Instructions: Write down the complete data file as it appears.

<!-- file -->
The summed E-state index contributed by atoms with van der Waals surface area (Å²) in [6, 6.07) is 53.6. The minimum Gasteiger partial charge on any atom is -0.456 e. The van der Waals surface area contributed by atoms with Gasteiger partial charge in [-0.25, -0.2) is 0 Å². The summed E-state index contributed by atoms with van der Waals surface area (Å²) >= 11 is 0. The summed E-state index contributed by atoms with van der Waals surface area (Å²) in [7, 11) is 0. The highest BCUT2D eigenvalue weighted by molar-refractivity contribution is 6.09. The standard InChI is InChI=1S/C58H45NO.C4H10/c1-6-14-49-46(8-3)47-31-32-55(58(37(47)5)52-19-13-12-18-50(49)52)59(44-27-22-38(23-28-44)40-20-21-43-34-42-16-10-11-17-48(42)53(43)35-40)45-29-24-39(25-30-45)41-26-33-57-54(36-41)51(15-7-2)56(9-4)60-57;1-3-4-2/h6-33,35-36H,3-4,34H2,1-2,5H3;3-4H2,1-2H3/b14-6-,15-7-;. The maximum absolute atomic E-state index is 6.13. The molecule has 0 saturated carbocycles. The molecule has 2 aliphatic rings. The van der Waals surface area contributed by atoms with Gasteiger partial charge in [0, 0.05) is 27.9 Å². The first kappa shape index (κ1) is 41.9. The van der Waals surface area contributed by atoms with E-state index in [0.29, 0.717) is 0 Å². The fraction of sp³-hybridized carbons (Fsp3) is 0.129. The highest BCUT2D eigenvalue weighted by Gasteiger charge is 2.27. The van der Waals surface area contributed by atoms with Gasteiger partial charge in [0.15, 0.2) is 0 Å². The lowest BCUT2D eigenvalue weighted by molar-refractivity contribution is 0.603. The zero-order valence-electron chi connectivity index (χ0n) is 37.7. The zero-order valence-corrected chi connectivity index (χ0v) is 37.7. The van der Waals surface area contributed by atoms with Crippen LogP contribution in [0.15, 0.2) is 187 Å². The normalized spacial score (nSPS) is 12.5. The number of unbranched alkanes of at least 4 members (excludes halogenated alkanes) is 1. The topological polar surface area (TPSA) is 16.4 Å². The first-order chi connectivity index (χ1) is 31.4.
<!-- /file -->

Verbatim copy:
The summed E-state index contributed by atoms with van der Waals surface area (Å²) in [6, 6.07) is 53.6. The minimum Gasteiger partial charge on any atom is -0.456 e. The van der Waals surface area contributed by atoms with Gasteiger partial charge in [-0.25, -0.2) is 0 Å². The summed E-state index contributed by atoms with van der Waals surface area (Å²) >= 11 is 0. The summed E-state index contributed by atoms with van der Waals surface area (Å²) in [7, 11) is 0. The highest BCUT2D eigenvalue weighted by molar-refractivity contribution is 6.09. The standard InChI is InChI=1S/C58H45NO.C4H10/c1-6-14-49-46(8-3)47-31-32-55(58(37(47)5)52-19-13-12-18-50(49)52)59(44-27-22-38(23-28-44)40-20-21-43-34-42-16-10-11-17-48(42)53(43)35-40)45-29-24-39(25-30-45)41-26-33-57-54(36-41)51(15-7-2)56(9-4)60-57;1-3-4-2/h6-33,35-36H,3-4,34H2,1-2,5H3;3-4H2,1-2H3/b14-6-,15-7-;. The maximum absolute atomic E-state index is 6.13. The molecule has 0 saturated carbocycles. The molecule has 2 aliphatic rings. The van der Waals surface area contributed by atoms with Gasteiger partial charge in [0, 0.05) is 27.9 Å². The first kappa shape index (κ1) is 41.9. The van der Waals surface area contributed by atoms with E-state index in [0.29, 0.717) is 0 Å². The fraction of sp³-hybridized carbons (Fsp3) is 0.129. The highest BCUT2D eigenvalue weighted by Gasteiger charge is 2.27. The van der Waals surface area contributed by atoms with Gasteiger partial charge in [0.15, 0.2) is 0 Å². The lowest BCUT2D eigenvalue weighted by molar-refractivity contribution is 0.603. The zero-order valence-electron chi connectivity index (χ0n) is 37.7. The zero-order valence-corrected chi connectivity index (χ0v) is 37.7. The van der Waals surface area contributed by atoms with Crippen LogP contribution in [0.15, 0.2) is 187 Å². The normalized spacial score (nSPS) is 12.5. The number of unbranched alkanes of at least 4 members (excludes halogenated alkanes) is 1. The topological polar surface area (TPSA) is 16.4 Å². The first-order chi connectivity index (χ1) is 31.4.